Jazz musicians cooperate to make America's music

What Jazz Really Teaches Students

By Guest Blogger, Dan Schunks, Director, Mineral Area College Kicks Band Concert

This has been a difficult summer. The divisions and fault lines in our country have become more obvious, exacerbated in many cases by the rhetoric of politicians. There are no simple answers that will make everything better.

As a former high school band director, I can’t help sounding one hopeful note. To my colleagues in music education, you have a tool that can promote understanding and appreciation of the American experience. That tool is called jazz. This is an art form that was born in this country, and it has extraordinary power to unify. It builds on the talents, hopes, dreams, and despair of those who came before. And it offers young musicians an opportunity to have a direct experience of what is possible only through collaboration.

I challenge you to immerse yourself and your students this uniquely American music that celebrates the fabulous mosaic that is this country’s history. When you think about it, the history of jazz IS the history of America. All of our diversity, creativity, and ingenuity are on display in this synthesis of art and imagination from diverse cultures. To share this with your students, you as a teacher must know this history and experience the passion that is jazz. This means dedicating yourself to something more than rehearsal and performance. That may sound vague, but you have a real opportunity to make a difference by introducing your students to jazz in all its complexity.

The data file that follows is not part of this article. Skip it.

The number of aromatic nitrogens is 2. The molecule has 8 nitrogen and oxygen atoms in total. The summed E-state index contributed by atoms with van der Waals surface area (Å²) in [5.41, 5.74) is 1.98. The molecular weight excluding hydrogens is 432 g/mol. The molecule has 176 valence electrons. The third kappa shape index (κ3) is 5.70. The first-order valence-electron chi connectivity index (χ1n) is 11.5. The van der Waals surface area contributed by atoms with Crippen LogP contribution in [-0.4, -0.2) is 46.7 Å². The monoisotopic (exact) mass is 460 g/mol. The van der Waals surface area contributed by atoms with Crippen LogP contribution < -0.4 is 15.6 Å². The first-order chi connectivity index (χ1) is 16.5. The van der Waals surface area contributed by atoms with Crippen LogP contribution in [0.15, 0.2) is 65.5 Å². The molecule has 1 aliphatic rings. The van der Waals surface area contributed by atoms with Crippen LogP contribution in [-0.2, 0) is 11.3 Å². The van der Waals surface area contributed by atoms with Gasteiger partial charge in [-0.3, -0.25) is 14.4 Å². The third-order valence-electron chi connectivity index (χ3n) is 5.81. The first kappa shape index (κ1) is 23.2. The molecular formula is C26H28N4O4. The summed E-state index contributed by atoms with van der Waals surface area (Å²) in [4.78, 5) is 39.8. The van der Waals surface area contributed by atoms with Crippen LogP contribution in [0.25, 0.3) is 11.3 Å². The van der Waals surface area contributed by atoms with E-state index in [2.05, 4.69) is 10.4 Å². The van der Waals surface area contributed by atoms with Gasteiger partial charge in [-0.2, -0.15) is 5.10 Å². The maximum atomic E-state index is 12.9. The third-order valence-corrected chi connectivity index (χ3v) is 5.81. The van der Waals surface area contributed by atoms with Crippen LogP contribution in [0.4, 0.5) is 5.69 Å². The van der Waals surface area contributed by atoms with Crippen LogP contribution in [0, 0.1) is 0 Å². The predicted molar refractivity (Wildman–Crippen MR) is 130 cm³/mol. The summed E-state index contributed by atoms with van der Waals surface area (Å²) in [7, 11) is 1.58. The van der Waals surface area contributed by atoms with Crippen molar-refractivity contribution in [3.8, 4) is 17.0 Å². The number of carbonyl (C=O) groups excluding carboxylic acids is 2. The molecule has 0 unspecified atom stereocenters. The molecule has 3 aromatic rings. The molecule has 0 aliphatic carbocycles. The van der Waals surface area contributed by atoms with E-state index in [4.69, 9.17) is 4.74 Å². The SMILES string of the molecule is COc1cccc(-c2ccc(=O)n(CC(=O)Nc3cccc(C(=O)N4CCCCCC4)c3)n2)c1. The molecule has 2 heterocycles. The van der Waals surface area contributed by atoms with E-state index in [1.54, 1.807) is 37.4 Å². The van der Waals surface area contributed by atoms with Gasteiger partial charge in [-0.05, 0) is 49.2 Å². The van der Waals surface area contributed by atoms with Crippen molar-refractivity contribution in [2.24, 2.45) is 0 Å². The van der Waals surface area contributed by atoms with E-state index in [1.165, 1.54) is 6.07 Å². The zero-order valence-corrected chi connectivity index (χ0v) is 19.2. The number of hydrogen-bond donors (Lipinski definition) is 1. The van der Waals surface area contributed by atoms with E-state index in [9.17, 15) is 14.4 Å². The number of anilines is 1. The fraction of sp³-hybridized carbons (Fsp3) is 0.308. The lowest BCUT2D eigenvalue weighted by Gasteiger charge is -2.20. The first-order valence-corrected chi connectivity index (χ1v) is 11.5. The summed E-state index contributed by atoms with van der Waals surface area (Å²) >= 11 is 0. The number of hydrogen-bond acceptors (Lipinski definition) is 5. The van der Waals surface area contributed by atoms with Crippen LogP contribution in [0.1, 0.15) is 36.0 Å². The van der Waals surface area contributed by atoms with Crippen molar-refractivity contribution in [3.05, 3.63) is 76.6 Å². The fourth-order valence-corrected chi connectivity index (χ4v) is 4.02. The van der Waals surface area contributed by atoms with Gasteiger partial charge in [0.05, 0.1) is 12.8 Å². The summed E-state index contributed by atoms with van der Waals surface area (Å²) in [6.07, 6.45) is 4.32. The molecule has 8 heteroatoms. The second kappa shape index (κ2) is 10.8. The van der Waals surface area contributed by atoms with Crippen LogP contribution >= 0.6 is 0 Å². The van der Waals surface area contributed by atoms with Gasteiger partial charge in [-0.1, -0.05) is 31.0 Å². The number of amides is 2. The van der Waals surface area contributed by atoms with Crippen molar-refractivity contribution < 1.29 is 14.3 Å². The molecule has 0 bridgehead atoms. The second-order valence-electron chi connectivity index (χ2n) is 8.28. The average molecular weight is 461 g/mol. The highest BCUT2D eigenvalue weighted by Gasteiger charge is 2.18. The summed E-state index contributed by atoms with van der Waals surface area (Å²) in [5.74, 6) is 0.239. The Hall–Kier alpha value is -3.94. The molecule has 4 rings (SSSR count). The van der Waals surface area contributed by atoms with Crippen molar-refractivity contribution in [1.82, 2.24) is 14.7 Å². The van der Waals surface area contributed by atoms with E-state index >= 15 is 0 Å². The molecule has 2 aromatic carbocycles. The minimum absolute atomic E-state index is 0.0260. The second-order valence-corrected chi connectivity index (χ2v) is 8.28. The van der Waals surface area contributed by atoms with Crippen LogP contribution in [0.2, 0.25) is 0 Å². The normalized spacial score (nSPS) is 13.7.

To begin the journey, you must go back to the European invasion of this country and then the journey of people torn from their homes and culture in Africa. Within a generation, Africans lost most of their culture except what could be passed down through oral tradition. To be fair, European immigrants were struggling too, although most were here of their own choosing, searching for a new start and, in particular, freedom to worship according to conscience.

Where these cultures met and began to merge, we discover the roots of jazz. In the call and response of slaves chanting while they toiled in the fields, we can see the beginning of blues. Music had the power to help people bear burdens that are unimaginable to us today. In those chants, we can still hear the strength and dignity of people determined to survive. As a music teacher, you have the opportunity—and I would say the obligation—to teach this musical history which shows the strength of the human spirit.

As the chants evolved into blues and gospel, they traveled beyond color. Blues are legendary in the delta, of course, but they also found their way to Appalachia where coal mines sucked the life from men before their time. Whether it was in eastern Kentucky or southern Mississippi, the blues became a therapeutic release that helped people cope with the rigors and vent the anguish of their lives. Of course, the music wasn’t always sad. Gospel promised those with little or no hope in this life an afterlife free from pain and misery, and then the music became joyous, energetic, and full of life.

All of this music found its natural place in New Orleans, a melting pot where it could simmer and soak up the spices of life. New Orleans HAD to be the city because it embodied diversity and culture that didn’t exist anywhere else in the country at that time. The music of the great blues players came down the river to percolate with the culture of New Orleans, and the steamboats began to spread this new musical language north.